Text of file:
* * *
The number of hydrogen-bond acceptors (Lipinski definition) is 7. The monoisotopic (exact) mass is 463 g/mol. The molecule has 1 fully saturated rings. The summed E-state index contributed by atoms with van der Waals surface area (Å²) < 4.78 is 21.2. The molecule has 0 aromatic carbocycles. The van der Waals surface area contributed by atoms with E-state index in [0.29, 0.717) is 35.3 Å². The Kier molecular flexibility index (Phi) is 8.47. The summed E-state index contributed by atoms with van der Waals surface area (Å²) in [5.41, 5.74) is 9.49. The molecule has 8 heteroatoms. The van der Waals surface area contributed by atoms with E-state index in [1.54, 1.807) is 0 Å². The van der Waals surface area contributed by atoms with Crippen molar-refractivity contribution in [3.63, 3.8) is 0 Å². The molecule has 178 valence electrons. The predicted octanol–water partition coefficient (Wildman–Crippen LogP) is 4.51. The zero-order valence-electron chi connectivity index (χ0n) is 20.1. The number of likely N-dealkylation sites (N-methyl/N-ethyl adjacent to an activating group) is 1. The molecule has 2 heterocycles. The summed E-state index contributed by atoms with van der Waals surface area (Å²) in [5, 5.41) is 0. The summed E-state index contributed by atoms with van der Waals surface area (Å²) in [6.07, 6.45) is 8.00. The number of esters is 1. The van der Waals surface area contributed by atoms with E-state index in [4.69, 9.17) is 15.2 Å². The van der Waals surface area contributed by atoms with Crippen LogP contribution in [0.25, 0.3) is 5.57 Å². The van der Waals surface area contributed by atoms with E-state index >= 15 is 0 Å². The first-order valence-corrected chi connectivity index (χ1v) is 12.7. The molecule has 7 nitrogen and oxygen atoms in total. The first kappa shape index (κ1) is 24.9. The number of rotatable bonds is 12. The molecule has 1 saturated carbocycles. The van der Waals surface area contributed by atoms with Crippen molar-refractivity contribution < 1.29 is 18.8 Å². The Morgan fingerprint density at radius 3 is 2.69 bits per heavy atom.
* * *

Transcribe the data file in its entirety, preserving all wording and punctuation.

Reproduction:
The number of hydrogen-bond acceptors (Lipinski definition) is 7. The monoisotopic (exact) mass is 463 g/mol. The molecule has 1 fully saturated rings. The summed E-state index contributed by atoms with van der Waals surface area (Å²) < 4.78 is 21.2. The molecule has 0 aromatic carbocycles. The van der Waals surface area contributed by atoms with E-state index in [0.29, 0.717) is 35.3 Å². The Kier molecular flexibility index (Phi) is 8.47. The summed E-state index contributed by atoms with van der Waals surface area (Å²) in [5.41, 5.74) is 9.49. The molecule has 8 heteroatoms. The van der Waals surface area contributed by atoms with E-state index in [1.54, 1.807) is 0 Å². The van der Waals surface area contributed by atoms with Crippen molar-refractivity contribution in [3.63, 3.8) is 0 Å². The molecule has 178 valence electrons. The predicted octanol–water partition coefficient (Wildman–Crippen LogP) is 4.51. The zero-order valence-electron chi connectivity index (χ0n) is 20.1. The number of likely N-dealkylation sites (N-methyl/N-ethyl adjacent to an activating group) is 1. The molecule has 2 heterocycles. The summed E-state index contributed by atoms with van der Waals surface area (Å²) in [5, 5.41) is 0. The summed E-state index contributed by atoms with van der Waals surface area (Å²) in [6.07, 6.45) is 8.00. The number of esters is 1. The van der Waals surface area contributed by atoms with E-state index in [4.69, 9.17) is 15.2 Å². The van der Waals surface area contributed by atoms with Crippen LogP contribution in [0.25, 0.3) is 5.57 Å². The van der Waals surface area contributed by atoms with E-state index >= 15 is 0 Å². The first-order valence-corrected chi connectivity index (χ1v) is 12.7. The molecule has 7 nitrogen and oxygen atoms in total. The first kappa shape index (κ1) is 24.9. The number of rotatable bonds is 12. The molecule has 1 saturated carbocycles. The van der Waals surface area contributed by atoms with Crippen molar-refractivity contribution < 1.29 is 18.8 Å². The Morgan fingerprint density at radius 3 is 2.69 bits per heavy atom.